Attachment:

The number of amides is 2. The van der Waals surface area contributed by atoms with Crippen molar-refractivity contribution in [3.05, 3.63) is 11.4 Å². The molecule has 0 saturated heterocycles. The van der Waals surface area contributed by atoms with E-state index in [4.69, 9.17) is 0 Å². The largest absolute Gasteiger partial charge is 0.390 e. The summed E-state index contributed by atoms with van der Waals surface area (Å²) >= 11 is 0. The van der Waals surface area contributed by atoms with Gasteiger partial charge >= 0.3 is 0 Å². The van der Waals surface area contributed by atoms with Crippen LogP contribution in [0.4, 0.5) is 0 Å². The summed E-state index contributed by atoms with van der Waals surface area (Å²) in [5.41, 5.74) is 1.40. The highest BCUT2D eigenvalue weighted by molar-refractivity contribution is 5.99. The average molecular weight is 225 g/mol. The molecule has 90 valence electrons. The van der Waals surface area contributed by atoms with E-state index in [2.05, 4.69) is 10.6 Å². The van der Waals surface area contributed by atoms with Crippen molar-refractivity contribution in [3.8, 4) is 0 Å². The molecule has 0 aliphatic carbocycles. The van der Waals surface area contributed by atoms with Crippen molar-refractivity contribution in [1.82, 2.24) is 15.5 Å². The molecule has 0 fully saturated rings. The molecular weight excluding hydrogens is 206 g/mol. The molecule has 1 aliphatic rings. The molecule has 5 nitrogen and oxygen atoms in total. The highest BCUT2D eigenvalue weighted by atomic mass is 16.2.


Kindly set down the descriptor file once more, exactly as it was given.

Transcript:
The number of amides is 2. The van der Waals surface area contributed by atoms with Crippen molar-refractivity contribution in [3.05, 3.63) is 11.4 Å². The molecule has 0 saturated heterocycles. The van der Waals surface area contributed by atoms with E-state index in [4.69, 9.17) is 0 Å². The largest absolute Gasteiger partial charge is 0.390 e. The summed E-state index contributed by atoms with van der Waals surface area (Å²) >= 11 is 0. The van der Waals surface area contributed by atoms with Gasteiger partial charge >= 0.3 is 0 Å². The van der Waals surface area contributed by atoms with Crippen LogP contribution in [0.4, 0.5) is 0 Å². The summed E-state index contributed by atoms with van der Waals surface area (Å²) in [5.41, 5.74) is 1.40. The highest BCUT2D eigenvalue weighted by molar-refractivity contribution is 5.99. The average molecular weight is 225 g/mol. The molecule has 90 valence electrons. The van der Waals surface area contributed by atoms with E-state index in [2.05, 4.69) is 10.6 Å². The van der Waals surface area contributed by atoms with Crippen molar-refractivity contribution in [3.8, 4) is 0 Å². The molecule has 0 aliphatic carbocycles. The van der Waals surface area contributed by atoms with Crippen molar-refractivity contribution in [1.82, 2.24) is 15.5 Å². The molecule has 0 fully saturated rings. The molecular weight excluding hydrogens is 206 g/mol. The molecule has 1 aliphatic rings. The molecule has 5 nitrogen and oxygen atoms in total. The highest BCUT2D eigenvalue weighted by atomic mass is 16.2.